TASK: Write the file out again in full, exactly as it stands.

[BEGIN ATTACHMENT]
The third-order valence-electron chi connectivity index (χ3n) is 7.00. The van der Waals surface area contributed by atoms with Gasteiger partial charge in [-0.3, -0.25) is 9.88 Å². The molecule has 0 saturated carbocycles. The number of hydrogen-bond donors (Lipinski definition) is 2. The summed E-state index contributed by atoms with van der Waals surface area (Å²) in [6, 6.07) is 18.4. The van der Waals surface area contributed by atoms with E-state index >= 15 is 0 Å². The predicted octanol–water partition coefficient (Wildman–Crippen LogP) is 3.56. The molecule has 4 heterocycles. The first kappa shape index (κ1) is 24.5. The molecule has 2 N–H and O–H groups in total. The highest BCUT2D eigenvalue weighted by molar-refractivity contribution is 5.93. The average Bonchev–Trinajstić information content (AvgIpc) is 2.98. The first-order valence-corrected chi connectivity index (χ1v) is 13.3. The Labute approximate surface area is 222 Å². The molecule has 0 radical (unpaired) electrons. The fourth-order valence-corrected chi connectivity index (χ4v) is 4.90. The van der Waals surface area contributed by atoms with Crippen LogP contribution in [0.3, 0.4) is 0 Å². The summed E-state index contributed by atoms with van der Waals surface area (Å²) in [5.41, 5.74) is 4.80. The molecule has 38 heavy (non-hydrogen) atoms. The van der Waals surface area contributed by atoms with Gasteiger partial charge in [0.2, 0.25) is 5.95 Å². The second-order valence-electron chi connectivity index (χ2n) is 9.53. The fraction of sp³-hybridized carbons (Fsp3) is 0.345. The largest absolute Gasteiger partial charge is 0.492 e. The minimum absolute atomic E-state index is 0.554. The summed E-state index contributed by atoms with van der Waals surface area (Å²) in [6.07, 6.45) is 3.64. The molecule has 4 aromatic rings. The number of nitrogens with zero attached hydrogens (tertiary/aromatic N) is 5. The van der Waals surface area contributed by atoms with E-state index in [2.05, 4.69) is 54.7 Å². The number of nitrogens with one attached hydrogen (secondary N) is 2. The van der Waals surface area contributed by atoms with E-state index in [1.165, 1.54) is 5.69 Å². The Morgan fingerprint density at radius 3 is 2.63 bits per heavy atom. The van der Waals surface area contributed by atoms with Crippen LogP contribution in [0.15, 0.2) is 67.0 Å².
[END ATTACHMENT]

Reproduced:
The third-order valence-electron chi connectivity index (χ3n) is 7.00. The van der Waals surface area contributed by atoms with Gasteiger partial charge in [-0.3, -0.25) is 9.88 Å². The molecule has 0 saturated carbocycles. The number of hydrogen-bond donors (Lipinski definition) is 2. The summed E-state index contributed by atoms with van der Waals surface area (Å²) in [6, 6.07) is 18.4. The van der Waals surface area contributed by atoms with E-state index >= 15 is 0 Å². The predicted octanol–water partition coefficient (Wildman–Crippen LogP) is 3.56. The molecule has 4 heterocycles. The first kappa shape index (κ1) is 24.5. The molecule has 2 N–H and O–H groups in total. The highest BCUT2D eigenvalue weighted by molar-refractivity contribution is 5.93. The average Bonchev–Trinajstić information content (AvgIpc) is 2.98. The first-order valence-corrected chi connectivity index (χ1v) is 13.3. The Labute approximate surface area is 222 Å². The molecule has 0 radical (unpaired) electrons. The fourth-order valence-corrected chi connectivity index (χ4v) is 4.90. The van der Waals surface area contributed by atoms with Crippen LogP contribution in [0.3, 0.4) is 0 Å². The summed E-state index contributed by atoms with van der Waals surface area (Å²) in [5.41, 5.74) is 4.80. The molecule has 38 heavy (non-hydrogen) atoms. The van der Waals surface area contributed by atoms with Gasteiger partial charge in [0.2, 0.25) is 5.95 Å². The second-order valence-electron chi connectivity index (χ2n) is 9.53. The fraction of sp³-hybridized carbons (Fsp3) is 0.345. The largest absolute Gasteiger partial charge is 0.492 e. The minimum absolute atomic E-state index is 0.554. The summed E-state index contributed by atoms with van der Waals surface area (Å²) in [6.07, 6.45) is 3.64. The molecule has 4 aromatic rings. The number of nitrogens with zero attached hydrogens (tertiary/aromatic N) is 5. The van der Waals surface area contributed by atoms with E-state index in [2.05, 4.69) is 54.7 Å². The number of nitrogens with one attached hydrogen (secondary N) is 2. The van der Waals surface area contributed by atoms with E-state index in [1.165, 1.54) is 5.69 Å². The Morgan fingerprint density at radius 3 is 2.63 bits per heavy atom. The van der Waals surface area contributed by atoms with Crippen LogP contribution in [0.15, 0.2) is 67.0 Å².